Graffiti under the bridge says,
“Life will pull you apart like mozzarella strips if you let it.
And you should let it.”
Your reflection in the mirror says,
“We were friends once, long ago.
Let’s be friends again.”
A fungus angel dies in a forest at dusk
while coal cranes coo a lullaby.
A genius dies in a nursing home
without ever once being seen or noticed.
We are tossed like leaves in a hurricane of tenuous agreements
(form ineffable, source ineffable,
nature ineffable, outcome ineffable),
and we worry what some Cathy Whatevernut thinks of us.
We stand on the precipice of a plunge into chaos
(form unknown, source unknown,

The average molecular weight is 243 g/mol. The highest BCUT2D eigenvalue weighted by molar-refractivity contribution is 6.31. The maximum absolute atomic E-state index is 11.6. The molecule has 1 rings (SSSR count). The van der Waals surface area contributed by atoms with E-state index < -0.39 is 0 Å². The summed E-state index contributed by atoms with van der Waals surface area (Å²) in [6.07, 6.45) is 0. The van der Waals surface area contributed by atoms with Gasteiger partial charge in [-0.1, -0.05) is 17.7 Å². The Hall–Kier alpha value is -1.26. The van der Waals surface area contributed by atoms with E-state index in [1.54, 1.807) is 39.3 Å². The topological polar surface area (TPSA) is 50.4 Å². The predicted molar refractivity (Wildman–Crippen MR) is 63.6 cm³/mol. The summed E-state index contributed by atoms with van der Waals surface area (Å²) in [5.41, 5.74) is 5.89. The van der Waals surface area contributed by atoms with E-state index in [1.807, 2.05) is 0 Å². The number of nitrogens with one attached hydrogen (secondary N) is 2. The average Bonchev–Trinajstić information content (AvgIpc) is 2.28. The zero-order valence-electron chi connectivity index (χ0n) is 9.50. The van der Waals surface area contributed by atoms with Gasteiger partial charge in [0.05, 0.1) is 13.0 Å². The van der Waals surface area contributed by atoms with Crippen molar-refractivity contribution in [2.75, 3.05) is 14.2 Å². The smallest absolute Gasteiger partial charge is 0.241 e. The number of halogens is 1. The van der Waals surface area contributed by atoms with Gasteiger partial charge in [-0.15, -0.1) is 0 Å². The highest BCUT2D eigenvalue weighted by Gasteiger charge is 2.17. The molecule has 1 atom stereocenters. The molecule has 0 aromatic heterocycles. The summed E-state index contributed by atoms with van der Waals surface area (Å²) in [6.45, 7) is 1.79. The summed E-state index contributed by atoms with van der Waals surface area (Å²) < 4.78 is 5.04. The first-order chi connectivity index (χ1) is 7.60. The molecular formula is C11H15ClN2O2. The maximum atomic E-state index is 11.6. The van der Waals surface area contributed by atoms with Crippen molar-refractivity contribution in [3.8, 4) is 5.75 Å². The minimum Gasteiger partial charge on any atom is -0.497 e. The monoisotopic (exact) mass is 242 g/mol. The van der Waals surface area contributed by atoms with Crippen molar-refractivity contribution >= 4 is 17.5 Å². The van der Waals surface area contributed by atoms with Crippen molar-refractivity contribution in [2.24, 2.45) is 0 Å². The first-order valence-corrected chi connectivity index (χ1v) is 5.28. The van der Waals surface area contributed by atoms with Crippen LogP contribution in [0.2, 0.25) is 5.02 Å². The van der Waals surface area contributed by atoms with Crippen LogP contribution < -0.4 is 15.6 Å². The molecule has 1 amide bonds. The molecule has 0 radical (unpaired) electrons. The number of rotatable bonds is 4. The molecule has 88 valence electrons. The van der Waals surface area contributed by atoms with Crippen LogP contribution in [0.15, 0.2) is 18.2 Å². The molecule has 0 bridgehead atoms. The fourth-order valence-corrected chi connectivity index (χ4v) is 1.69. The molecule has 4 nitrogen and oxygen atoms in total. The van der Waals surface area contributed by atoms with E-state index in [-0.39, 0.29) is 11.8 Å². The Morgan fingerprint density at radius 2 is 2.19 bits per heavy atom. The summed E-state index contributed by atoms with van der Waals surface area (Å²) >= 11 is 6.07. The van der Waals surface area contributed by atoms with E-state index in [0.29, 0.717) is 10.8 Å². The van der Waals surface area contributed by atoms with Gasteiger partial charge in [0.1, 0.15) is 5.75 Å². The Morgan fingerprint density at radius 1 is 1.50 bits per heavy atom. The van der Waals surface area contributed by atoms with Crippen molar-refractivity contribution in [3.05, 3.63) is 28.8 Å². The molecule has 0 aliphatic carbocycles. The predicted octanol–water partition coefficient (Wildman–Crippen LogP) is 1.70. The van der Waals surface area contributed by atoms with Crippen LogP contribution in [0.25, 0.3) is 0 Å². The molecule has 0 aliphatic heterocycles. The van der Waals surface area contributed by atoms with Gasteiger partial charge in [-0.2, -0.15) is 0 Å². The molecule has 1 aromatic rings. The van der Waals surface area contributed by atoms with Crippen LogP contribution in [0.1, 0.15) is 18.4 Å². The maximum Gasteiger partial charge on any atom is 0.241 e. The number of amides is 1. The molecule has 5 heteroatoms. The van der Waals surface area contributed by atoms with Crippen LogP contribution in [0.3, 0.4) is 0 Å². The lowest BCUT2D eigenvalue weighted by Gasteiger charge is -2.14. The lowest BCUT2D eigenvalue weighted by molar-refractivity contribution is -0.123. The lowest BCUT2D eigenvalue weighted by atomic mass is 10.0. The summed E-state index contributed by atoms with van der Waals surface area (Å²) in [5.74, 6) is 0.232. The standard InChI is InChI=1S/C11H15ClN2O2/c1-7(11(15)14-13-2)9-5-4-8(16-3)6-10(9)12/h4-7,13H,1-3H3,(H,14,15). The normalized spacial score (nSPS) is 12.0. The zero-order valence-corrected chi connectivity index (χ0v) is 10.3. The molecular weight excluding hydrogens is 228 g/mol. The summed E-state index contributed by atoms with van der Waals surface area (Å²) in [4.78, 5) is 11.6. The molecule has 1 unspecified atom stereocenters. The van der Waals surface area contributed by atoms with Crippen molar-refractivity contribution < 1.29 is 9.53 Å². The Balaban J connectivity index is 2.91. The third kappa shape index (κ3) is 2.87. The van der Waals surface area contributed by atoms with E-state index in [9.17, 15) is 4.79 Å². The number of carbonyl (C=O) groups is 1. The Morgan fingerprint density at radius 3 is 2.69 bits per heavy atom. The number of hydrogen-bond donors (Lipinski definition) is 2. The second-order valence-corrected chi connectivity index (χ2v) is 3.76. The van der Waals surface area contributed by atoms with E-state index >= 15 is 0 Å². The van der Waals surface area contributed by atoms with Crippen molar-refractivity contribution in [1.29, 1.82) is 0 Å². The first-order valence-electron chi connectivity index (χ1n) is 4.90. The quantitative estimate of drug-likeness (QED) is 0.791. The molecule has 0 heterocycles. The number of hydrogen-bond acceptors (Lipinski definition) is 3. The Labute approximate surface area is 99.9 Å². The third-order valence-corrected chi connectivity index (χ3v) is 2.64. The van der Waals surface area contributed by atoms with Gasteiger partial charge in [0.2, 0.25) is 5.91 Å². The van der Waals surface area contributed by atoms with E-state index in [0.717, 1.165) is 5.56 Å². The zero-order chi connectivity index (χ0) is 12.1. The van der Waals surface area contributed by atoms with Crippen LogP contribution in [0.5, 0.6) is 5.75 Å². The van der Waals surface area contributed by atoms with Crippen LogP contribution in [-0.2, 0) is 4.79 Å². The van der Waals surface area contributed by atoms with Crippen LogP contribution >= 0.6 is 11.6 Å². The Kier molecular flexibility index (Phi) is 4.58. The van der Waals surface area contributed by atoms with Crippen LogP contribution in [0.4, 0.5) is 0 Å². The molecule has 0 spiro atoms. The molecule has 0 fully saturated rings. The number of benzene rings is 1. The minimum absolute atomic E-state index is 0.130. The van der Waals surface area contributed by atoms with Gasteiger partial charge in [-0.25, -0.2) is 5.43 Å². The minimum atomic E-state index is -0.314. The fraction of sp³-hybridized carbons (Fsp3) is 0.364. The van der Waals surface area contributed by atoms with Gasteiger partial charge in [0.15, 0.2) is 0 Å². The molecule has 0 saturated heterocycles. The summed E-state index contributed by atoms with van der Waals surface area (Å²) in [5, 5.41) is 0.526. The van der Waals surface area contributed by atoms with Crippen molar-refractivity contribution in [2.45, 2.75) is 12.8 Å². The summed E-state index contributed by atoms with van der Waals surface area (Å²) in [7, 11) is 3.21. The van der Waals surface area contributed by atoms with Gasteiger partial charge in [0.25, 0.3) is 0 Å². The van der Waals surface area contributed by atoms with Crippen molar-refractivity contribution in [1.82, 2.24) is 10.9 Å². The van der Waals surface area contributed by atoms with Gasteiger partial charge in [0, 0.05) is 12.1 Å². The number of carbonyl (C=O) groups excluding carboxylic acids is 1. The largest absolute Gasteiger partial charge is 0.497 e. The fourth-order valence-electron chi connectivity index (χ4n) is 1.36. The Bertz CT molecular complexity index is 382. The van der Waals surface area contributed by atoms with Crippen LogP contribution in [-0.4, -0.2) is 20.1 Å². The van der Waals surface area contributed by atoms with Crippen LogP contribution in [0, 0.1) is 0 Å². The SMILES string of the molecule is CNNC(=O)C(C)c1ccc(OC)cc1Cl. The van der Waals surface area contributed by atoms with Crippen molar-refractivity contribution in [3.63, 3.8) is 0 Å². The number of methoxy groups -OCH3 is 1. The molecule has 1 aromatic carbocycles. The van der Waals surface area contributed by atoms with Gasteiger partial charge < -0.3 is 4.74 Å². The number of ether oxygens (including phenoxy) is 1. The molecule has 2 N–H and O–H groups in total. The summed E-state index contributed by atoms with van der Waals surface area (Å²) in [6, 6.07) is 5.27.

nature unknown, outcome unknown),
and we argue about Republicans with strangers.
I once met a dead man in Barcelona
who has been with me ever since.
I showed him my hypochondria
and my disdain for my body
and the scars that cruel men have rent in my flesh,
and I said,
“Well? What can you do with this?”
He turned me around on the balcony and showed me the universe.
“This is medicine,” he said.
And even now the aches still return,
and tears flow like melting glaciers
and I shatter as easily as eggshells in a blender.
But now I am upheld by the same might which swirls the galaxies,
and I know I can never truly fall.
thunderous majesty of being.
cold air in my nostrils.
shameful errors of the past.
emaciated bodies of Yemeni children.
whale corpses choked full of plastic.
teenage soldiers inflicting harm out of boredom.
belched-up delusions of ancient grandfathers.
flocks of featherbeasts.
rays of starlight.
Pull me apart like mozzarella strips,
and let only the real remain.